(583a) Spray Drying of Ternary Solid Dispersions of Ibuprofen and Indomethacin with Superior Physical Stability

Authors: 
Albadarin, A. B., Bernal Institute, University of Limerick
Mahboubah, P., Synthesis & Solid State Pharmaceuticals Centre (SSPC), Bernal Institute, University of Limerick
Schaller, B., Bernal Institute, University of Limerick
Walker, G., Bernal Institute, University of Limerick

Ibuprofen, indomethacin and similar drugs of low solubility and high permeability (Class II in the Biopharmaceutical Classification System) are more expected to show dissolution-dependent oral bioavailability. Currently, the enhancement of drugs solubility is the most challenging field in pharmaceutical development due to the large number of poorly soluble chemical entities between recently discovered active pharmaceutical ingredients, APIs. So, solid dispersion techniques have been developed to tackle these problems. Spray drying is an effective technology for solid dispersion production as it allows fast solvent evaporation resulting in a fast transformation of an API-carrier solution to solid API-carrier particles. The selection of right polymers (carriers or excipients) is very important in the initial phase of formulation development. Excipient screening would be time-consuming and involves an extra labour with consumption of a large amount of drug.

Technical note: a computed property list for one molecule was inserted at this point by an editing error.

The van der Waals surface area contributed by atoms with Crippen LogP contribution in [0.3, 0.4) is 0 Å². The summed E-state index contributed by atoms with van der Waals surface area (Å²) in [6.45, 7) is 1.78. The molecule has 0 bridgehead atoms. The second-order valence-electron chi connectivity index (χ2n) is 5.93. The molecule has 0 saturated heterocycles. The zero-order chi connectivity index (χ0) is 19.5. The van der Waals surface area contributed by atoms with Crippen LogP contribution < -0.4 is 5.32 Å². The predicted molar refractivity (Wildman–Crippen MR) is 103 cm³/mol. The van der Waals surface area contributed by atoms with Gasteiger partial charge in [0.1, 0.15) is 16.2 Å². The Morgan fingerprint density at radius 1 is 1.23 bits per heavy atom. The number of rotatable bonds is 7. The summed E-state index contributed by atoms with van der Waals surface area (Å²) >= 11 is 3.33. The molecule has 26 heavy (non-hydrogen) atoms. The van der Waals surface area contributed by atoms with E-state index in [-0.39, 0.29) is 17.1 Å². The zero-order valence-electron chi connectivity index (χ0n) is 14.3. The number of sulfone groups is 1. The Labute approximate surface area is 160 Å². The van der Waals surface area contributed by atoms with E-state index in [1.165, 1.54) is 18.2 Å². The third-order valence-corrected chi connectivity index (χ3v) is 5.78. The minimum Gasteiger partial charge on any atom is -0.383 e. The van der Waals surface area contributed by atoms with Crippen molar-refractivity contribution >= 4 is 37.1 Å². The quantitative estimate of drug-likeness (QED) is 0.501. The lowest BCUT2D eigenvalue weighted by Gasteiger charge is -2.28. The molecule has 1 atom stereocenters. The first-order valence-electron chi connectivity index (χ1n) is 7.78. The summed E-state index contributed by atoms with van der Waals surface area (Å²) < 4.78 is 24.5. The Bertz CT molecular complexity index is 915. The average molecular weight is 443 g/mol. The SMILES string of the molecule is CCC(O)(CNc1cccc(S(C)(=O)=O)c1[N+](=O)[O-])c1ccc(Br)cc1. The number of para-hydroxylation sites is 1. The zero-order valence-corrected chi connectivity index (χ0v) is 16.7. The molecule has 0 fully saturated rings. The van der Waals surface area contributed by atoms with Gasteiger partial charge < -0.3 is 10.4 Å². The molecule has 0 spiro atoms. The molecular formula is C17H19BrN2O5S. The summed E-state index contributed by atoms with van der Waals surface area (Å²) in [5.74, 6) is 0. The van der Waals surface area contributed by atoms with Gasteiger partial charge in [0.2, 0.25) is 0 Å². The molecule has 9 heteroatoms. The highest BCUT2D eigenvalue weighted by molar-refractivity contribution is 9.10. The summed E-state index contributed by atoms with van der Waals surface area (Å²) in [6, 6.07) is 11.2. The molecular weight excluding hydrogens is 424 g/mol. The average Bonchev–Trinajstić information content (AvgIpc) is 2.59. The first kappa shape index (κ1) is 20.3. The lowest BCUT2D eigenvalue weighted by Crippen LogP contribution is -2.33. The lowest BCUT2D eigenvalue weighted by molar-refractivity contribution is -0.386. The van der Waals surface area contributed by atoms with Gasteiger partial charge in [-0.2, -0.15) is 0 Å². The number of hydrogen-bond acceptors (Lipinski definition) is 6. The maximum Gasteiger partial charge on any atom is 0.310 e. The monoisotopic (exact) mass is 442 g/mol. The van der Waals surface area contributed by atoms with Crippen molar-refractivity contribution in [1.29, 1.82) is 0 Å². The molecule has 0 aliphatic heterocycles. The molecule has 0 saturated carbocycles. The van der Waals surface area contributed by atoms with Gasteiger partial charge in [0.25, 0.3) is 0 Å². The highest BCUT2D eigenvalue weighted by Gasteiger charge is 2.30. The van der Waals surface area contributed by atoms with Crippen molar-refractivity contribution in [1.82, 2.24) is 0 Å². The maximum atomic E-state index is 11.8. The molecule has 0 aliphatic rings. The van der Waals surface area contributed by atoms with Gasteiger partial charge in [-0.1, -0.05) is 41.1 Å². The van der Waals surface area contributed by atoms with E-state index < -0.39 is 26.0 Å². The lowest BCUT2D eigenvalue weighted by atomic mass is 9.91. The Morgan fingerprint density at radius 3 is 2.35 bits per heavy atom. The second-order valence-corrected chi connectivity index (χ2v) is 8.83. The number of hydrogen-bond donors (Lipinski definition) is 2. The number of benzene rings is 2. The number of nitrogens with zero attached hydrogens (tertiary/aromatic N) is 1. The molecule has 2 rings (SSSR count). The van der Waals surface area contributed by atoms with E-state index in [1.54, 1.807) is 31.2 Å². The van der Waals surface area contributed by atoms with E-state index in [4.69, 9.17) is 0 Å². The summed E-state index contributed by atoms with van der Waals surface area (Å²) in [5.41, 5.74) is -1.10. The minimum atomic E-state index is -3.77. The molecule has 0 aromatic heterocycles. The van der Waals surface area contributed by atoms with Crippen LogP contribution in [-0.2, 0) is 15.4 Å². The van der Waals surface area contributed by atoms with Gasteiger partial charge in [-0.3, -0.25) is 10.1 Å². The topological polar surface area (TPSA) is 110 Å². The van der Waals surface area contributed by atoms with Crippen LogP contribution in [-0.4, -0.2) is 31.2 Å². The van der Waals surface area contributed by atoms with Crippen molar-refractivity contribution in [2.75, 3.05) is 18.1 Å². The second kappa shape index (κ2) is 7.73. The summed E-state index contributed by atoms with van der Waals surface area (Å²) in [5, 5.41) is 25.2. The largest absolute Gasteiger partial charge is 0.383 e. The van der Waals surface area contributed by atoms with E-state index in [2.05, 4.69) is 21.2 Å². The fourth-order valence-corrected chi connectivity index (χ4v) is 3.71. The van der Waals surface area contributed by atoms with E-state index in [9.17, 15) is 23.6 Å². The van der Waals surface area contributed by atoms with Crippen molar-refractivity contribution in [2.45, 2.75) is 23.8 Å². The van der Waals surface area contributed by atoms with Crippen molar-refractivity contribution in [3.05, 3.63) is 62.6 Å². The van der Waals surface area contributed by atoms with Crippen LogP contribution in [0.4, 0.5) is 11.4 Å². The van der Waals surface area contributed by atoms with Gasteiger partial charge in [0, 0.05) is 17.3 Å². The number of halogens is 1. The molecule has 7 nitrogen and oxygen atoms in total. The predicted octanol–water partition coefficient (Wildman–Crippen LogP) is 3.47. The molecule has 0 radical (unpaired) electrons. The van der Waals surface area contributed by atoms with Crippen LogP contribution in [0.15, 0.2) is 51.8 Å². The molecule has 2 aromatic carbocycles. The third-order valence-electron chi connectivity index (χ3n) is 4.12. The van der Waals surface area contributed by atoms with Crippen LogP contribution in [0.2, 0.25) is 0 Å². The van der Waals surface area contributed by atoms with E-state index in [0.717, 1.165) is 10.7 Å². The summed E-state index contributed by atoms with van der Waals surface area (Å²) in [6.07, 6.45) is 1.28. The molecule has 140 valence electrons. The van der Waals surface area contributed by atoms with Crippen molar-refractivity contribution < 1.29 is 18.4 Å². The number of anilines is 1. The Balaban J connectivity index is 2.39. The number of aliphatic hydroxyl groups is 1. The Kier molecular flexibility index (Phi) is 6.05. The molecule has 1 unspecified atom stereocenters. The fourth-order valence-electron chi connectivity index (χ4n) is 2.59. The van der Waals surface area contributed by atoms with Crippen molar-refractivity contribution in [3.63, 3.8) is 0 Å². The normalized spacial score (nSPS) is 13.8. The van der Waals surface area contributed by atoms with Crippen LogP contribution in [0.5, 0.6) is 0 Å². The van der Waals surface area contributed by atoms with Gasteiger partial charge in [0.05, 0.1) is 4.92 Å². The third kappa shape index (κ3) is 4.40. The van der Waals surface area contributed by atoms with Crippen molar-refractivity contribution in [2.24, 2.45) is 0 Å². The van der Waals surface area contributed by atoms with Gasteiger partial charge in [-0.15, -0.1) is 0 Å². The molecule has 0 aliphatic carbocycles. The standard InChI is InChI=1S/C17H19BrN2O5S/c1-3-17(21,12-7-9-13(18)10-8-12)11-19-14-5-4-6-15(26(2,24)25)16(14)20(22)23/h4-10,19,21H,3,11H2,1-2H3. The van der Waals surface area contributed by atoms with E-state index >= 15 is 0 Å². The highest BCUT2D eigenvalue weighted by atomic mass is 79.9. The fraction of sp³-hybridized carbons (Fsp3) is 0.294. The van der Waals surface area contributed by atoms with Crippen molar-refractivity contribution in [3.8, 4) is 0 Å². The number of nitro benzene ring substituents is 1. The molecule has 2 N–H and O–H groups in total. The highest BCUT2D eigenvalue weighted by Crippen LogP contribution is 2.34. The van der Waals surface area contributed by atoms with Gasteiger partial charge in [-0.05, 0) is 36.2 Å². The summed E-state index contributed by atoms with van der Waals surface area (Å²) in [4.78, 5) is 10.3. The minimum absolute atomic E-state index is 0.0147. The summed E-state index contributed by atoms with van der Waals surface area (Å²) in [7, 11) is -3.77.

Therefore, this search was devoted to investigate the interactions of spray drying process parameters with the experimental parameters i.e. polymer and solvent selection, and their effect on the formation, physico-chemical characterization, stability, phase transformation and dissolution of two poorly water-soluble drugs, namely: ibuprofen and indomethacin. Four polymers were selected; two water soluble: soluplus & Kollidon VA 64 and two water insoluble: Kollidon CLF & HPMC-AS. The crosslinked drug-polymer combinations (API/water soluble polymer/water insoluble polymer) of ternary solid dispersions have been prepared by spray drying. A Büchi B-290 instrument was set up in closed mode: two fluid nozzle, aspirator at 100% (equivalent to 35m3/h) and spraying gas N2. The inlet temperature was maintained at 85°C; the outlet temperature was maintained at 50 to 55°C by adjusting the peristaltic pump rate (%)). All solutions were prepared at 10% total solids in methanol, dichloromethane and 50:50 mixture.

Analytical techniques such as powder X-ray diffractometry (PXRD), differential scanning calorimetry (DSC), raman spectroscopy and infrared spectroscopic (FT-IR) measurements have employed to examine the miscibility of the drug with the excipient, physical state, phase transformation, possible interactions, proper storage conditions and detect specific polymer-polymer and drug-polymer interactions. Release property of ibuprofen and indomethacin from four different solid dispersions was also investigated. Initial results indicated that both ibuprofen and indomethacin in the solid dispersion are in the amorphous state (XRD scans). From the DSC scans, only one glass transition (Tg) temperature can be detected in all the samples. Tg values shifted to higher temperatures when the HPMC-AS content in the solid dispersions increases up to a concentration of 40% of the total content. Spray-dried formulations are still stable after 3 month storage at 25°C, 60% RH. Enhanced release property was found where the release was compared with pure ibuprofen and indomethacin powder.